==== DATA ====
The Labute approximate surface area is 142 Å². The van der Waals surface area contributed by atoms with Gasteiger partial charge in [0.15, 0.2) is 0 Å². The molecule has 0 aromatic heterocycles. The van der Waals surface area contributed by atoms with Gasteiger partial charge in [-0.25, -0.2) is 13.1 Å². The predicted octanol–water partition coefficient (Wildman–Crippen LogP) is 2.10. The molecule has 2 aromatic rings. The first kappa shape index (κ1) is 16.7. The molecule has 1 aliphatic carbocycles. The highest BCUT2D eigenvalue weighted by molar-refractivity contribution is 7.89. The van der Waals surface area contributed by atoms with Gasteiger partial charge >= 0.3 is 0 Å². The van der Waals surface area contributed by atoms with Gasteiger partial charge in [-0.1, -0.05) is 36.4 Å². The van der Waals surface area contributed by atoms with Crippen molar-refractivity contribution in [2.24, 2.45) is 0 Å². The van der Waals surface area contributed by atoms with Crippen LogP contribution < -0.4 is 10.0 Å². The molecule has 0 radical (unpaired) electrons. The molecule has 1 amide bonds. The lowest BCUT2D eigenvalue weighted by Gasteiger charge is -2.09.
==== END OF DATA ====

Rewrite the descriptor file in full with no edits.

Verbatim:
The Labute approximate surface area is 142 Å². The van der Waals surface area contributed by atoms with Gasteiger partial charge in [0.15, 0.2) is 0 Å². The molecule has 0 aromatic heterocycles. The van der Waals surface area contributed by atoms with Gasteiger partial charge in [-0.25, -0.2) is 13.1 Å². The predicted octanol–water partition coefficient (Wildman–Crippen LogP) is 2.10. The molecule has 2 aromatic rings. The first kappa shape index (κ1) is 16.7. The molecule has 1 aliphatic carbocycles. The highest BCUT2D eigenvalue weighted by molar-refractivity contribution is 7.89. The van der Waals surface area contributed by atoms with Gasteiger partial charge >= 0.3 is 0 Å². The van der Waals surface area contributed by atoms with Gasteiger partial charge in [-0.1, -0.05) is 36.4 Å². The van der Waals surface area contributed by atoms with Crippen molar-refractivity contribution in [2.24, 2.45) is 0 Å². The van der Waals surface area contributed by atoms with Crippen LogP contribution < -0.4 is 10.0 Å². The molecule has 0 radical (unpaired) electrons. The molecule has 1 amide bonds. The lowest BCUT2D eigenvalue weighted by Gasteiger charge is -2.09.